▲ A replica of Hamel's boat, which ran aground off Jeju's southern shore in 1653, is a popular tourist attraction with an unattractive past. Photo courtesy Jeju Provincial Govt.
Perhaps the most infamous shipwreck in Korea is the Sperwer that wrecked off the west coast of Jeju on Aug. 15, 1653. It was the survivors of the Spewer and their accounts, particularly Hamel’s, that gave the world its first in-depth information on this unknown part of the world, and also the start of the Koreans’ ill-deserved reputation for being inhospitable to foreigners who they either killed or held against their will.
The Sperwer, under the command of Captain Reijnier Egberstz, had a crew of about 35 men and was bound for Nagasaki, Japan, from Formosa (Taiwan). In addition to the cargo, there were around 30 passengers, probably employees of the Dutch East Indies Company, who took passage aboard the ship. As the ship approached Japan it encountered a powerful typhoon and was forced towards Jeju island where it wrecked in the middle of the night.
Only 36 men made it to shore and huddled in a crude tent made from one of the sails. Eventually the storm died and they were able to make a fire to warm themselves but this also attracted the attention of a small group of Koreans who reported their presence.
A band of 100 armed Koreans was sent to watch over them until the following morning when an army of 1,000 – 2,000 Korean soldiers arrived and took command of the Dutch. Over the next couple of days the Koreans began salvaging the wreck.
After all the salvageable goods were removed from the ship they were placed in front of the Dutch crew and then sealed. The Korean commander made it clear that he would not tolerate theft. Several Koreans who had stolen some of the salvaged goods were brought before the Dutch and “were beaten on the soles of their feet, with sticks about one fathom long and as thick as the arm of an average boy. Some lost the toes of their feet. Each one received 30 or 40 strokes.”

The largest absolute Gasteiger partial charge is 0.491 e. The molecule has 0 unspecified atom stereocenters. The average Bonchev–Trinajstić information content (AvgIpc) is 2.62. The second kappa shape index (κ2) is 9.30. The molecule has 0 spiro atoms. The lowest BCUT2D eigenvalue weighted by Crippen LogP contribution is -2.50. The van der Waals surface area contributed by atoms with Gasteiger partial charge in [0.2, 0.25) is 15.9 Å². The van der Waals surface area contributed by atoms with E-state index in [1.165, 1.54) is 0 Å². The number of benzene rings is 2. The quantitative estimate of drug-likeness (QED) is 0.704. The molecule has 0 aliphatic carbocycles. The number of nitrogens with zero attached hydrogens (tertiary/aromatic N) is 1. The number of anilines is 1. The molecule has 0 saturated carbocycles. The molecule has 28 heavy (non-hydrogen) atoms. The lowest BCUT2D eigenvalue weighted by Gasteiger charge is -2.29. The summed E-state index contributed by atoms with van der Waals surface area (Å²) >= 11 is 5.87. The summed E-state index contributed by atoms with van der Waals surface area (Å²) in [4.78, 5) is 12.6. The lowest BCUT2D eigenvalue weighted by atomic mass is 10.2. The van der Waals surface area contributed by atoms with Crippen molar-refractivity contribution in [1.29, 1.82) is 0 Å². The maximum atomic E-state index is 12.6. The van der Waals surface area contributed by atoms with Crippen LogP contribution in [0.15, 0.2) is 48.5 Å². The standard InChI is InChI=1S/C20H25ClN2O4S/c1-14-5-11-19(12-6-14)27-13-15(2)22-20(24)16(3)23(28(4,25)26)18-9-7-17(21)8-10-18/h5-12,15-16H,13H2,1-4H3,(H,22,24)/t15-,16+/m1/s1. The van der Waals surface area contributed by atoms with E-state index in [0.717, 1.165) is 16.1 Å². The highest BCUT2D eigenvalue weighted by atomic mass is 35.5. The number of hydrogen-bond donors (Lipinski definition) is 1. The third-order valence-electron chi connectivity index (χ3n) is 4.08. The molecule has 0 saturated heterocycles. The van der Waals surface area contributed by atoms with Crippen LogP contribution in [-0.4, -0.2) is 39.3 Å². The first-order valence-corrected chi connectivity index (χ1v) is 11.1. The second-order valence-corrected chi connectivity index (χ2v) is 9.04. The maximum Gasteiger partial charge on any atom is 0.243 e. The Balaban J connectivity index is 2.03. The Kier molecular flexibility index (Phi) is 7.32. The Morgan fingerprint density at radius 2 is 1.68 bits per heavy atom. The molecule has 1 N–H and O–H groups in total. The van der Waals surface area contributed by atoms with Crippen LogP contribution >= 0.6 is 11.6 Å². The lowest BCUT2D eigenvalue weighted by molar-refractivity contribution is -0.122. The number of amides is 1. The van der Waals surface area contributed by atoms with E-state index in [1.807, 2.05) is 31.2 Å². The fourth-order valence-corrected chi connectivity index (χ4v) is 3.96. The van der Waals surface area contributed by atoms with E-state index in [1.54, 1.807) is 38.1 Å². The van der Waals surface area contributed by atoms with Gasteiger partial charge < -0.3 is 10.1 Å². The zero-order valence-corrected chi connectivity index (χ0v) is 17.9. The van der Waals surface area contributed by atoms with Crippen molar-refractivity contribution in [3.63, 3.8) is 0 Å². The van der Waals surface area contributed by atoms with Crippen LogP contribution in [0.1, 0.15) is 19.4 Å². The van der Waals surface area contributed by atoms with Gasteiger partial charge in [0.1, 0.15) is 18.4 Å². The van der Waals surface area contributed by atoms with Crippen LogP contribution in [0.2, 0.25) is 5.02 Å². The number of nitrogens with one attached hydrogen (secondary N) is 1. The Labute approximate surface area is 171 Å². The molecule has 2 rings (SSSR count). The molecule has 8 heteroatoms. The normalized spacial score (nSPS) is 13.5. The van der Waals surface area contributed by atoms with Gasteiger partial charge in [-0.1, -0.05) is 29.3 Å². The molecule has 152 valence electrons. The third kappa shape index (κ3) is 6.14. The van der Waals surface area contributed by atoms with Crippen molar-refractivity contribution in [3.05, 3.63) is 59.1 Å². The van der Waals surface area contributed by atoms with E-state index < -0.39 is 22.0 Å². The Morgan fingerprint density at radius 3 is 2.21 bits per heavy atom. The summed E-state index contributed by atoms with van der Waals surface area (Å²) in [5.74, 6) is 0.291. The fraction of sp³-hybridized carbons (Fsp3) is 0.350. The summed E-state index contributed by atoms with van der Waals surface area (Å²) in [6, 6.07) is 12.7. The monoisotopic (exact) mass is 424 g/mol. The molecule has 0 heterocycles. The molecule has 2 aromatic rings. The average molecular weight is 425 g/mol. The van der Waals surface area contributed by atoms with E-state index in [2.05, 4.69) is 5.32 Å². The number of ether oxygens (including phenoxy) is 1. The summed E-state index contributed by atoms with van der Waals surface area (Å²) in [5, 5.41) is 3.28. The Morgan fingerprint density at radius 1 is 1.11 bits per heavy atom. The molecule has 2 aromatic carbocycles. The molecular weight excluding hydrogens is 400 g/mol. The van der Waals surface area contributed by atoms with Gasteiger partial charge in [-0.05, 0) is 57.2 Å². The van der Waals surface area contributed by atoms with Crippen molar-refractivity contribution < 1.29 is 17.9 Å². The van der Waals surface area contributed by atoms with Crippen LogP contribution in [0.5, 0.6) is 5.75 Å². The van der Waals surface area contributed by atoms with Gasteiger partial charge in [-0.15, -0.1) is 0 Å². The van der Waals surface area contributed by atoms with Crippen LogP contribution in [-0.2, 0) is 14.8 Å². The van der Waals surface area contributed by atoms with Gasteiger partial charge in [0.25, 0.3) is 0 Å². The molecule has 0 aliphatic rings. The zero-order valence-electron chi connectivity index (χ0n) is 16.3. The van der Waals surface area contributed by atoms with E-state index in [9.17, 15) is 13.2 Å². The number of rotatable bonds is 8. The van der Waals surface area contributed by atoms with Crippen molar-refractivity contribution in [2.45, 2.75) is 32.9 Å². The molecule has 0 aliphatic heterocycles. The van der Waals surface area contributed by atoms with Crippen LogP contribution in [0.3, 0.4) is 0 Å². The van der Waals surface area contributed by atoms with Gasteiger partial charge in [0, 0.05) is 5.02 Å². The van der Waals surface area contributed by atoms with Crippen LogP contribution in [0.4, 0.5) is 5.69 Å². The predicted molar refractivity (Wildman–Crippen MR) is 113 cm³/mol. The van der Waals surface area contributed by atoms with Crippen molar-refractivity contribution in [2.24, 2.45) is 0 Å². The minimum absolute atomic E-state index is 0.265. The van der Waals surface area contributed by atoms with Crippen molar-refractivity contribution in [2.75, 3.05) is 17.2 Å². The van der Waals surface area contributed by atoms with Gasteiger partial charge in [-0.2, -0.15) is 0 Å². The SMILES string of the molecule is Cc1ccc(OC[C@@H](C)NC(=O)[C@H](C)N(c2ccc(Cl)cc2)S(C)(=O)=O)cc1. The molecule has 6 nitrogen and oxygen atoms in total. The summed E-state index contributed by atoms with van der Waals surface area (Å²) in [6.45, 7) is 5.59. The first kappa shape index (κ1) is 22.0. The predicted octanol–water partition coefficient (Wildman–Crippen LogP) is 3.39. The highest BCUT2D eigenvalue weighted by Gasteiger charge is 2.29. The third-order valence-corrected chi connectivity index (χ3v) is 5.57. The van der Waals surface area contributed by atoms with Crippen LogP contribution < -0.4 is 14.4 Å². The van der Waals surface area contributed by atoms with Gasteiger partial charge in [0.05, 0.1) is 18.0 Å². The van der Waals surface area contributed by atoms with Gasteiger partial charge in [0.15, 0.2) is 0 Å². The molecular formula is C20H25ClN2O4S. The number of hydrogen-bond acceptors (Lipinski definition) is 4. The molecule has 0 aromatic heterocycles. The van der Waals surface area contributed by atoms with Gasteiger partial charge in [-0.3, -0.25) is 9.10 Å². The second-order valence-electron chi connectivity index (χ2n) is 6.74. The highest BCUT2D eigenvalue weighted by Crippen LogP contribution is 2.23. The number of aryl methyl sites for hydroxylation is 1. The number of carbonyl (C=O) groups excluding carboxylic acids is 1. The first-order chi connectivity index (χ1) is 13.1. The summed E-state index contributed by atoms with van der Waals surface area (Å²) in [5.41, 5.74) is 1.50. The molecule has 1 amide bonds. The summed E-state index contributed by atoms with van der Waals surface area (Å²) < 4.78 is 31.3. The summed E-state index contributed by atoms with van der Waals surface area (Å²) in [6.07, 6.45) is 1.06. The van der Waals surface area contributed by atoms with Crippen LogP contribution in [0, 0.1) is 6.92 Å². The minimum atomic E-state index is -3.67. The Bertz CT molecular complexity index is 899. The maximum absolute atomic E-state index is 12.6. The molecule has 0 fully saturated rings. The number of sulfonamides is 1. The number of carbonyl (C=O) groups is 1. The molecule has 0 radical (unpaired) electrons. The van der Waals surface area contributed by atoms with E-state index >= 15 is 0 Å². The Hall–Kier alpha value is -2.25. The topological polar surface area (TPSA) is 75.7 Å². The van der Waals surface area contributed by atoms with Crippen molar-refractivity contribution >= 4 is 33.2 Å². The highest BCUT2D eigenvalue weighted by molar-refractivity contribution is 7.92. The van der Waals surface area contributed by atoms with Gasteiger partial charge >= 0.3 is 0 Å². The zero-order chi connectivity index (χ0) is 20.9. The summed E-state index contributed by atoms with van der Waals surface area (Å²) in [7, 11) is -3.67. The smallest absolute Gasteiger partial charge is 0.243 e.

The Dutch were then taken to the island’s magistrate, most likely in Jeju city. The men, badly frightened, were each given a cup of rice water while they awaited their fate.
“We thought this was going to be our last drink and that together we were going to die,” wrote Hamel, “so terrible was the sight of guns and war material, as well as the display of all manner of dress.”
▲ Pages from the ship's journal is part of Jeju's history. Photos from Vibeke Roeper and Boudewijin Walraven, ed., Hamel’s World: A Dutch-Korean Encounter in the Seventeenth Century (Amsterdam: Sun Publishers) 2003
Instead of being executed they were made reluctant guests. They were given a home that was once the residence of Gwanghae, a former king of Korea. Gwanghae was a tyrant who had ruled Korea from 1608 until he was dethroned in 1623. He was then exiled to Kanghwa island and later, in 1637, moved to Jeju island where he stayed until his death in 1641.
The Dutch were guarded but treated very well. The magistrate held feasts and other entertainment and tried to encourage them by telling them they would soon be sent to Japan. He also learned some Dutch from them and in turn taught them some Korean.
Nearly 10 weeks after their shipwreck they were summoned to the magistrate where they met a Korean “man with a long red beard” and spoke Dutch “in a very broken way.” He was, in fact, Jan Jansz Weltevree, a Dutchman, who was marooned on the coast of Korea in 1627. Their happiness at meeting him soon faded when they discovered that he had petitioned the Korean king long ago to be allowed to leave but the king had replied,
“If you were a bird you might fly there. We do not send strangers away from our country. We will take care of you, giving you board and clothing and thus you will have to finish your life in this country.”
The months passed and in December a new magistrate arrived. The old magistrate, prior to leaving, presented them with gifts including warm clothing and apologized for not being able to send them to Japan, but he did promise to aid them once he returned to Seoul. The new magistrate was less generous with the Dutch and they became greatly disenchanted.
At the beginning of May some of the Dutch attempted to escape in a Korean junk but, being unfamiliar with it, they were forced to return to shore. Each man was then “bound tightly to a heavy plank, one hand imprisoned by a clamp nailed to the plank, and a chain put around his neck.” They were later given “25 strokes on the bare buttocks with paddles as wide as a hand and as thick as a finger” which left them bed-ridden for about a month.
The following month the Dutch were transferred to the mainland where they made their way to Seoul where they were given duties and eventually moved to other parts of Korea. They remained in Korea until eight of them escaped in September 1666 and the following year the remaining eight were allowed to return to Japan. One, however, elected to remain in Korea, probably because of his Korean family, but his fate is unknown.
ⓒ Jeju Weekly 2009 (http://www.jejuweekly.com)
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